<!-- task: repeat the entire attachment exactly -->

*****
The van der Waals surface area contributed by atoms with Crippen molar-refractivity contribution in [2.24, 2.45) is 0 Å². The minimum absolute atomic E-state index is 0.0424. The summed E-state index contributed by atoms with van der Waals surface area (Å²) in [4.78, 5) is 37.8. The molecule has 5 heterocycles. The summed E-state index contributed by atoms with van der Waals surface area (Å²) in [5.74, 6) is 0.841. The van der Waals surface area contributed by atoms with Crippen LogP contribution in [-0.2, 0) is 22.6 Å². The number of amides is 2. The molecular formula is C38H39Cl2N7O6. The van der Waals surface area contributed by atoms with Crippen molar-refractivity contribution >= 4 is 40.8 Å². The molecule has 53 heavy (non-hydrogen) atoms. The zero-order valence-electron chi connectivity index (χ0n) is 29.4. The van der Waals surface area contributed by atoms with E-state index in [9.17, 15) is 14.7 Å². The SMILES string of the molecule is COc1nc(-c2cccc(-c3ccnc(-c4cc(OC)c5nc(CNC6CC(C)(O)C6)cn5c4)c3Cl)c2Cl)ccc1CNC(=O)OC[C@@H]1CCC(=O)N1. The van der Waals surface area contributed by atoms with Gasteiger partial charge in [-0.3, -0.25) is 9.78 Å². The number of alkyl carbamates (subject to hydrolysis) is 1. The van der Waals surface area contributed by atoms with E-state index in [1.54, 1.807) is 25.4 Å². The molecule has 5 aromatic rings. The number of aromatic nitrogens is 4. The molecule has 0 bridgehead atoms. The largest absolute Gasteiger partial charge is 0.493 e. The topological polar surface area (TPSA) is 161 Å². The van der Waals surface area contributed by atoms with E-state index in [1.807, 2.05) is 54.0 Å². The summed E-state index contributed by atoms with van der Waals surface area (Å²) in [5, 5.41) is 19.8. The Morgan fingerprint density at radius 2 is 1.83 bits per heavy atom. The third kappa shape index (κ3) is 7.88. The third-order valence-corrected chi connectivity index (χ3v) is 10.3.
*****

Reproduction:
The van der Waals surface area contributed by atoms with Crippen molar-refractivity contribution in [2.24, 2.45) is 0 Å². The minimum absolute atomic E-state index is 0.0424. The summed E-state index contributed by atoms with van der Waals surface area (Å²) in [4.78, 5) is 37.8. The molecule has 5 heterocycles. The summed E-state index contributed by atoms with van der Waals surface area (Å²) in [5.74, 6) is 0.841. The van der Waals surface area contributed by atoms with Crippen LogP contribution in [-0.2, 0) is 22.6 Å². The number of amides is 2. The molecular formula is C38H39Cl2N7O6. The van der Waals surface area contributed by atoms with Crippen molar-refractivity contribution >= 4 is 40.8 Å². The molecule has 53 heavy (non-hydrogen) atoms. The zero-order valence-electron chi connectivity index (χ0n) is 29.4. The van der Waals surface area contributed by atoms with E-state index in [9.17, 15) is 14.7 Å². The SMILES string of the molecule is COc1nc(-c2cccc(-c3ccnc(-c4cc(OC)c5nc(CNC6CC(C)(O)C6)cn5c4)c3Cl)c2Cl)ccc1CNC(=O)OC[C@@H]1CCC(=O)N1. The van der Waals surface area contributed by atoms with Gasteiger partial charge in [-0.3, -0.25) is 9.78 Å². The number of alkyl carbamates (subject to hydrolysis) is 1. The van der Waals surface area contributed by atoms with E-state index in [1.54, 1.807) is 25.4 Å². The molecule has 5 aromatic rings. The number of aromatic nitrogens is 4. The molecule has 0 bridgehead atoms. The largest absolute Gasteiger partial charge is 0.493 e. The topological polar surface area (TPSA) is 161 Å². The van der Waals surface area contributed by atoms with E-state index in [1.807, 2.05) is 54.0 Å². The summed E-state index contributed by atoms with van der Waals surface area (Å²) in [5, 5.41) is 19.8. The Morgan fingerprint density at radius 2 is 1.83 bits per heavy atom. The third kappa shape index (κ3) is 7.88. The third-order valence-corrected chi connectivity index (χ3v) is 10.3.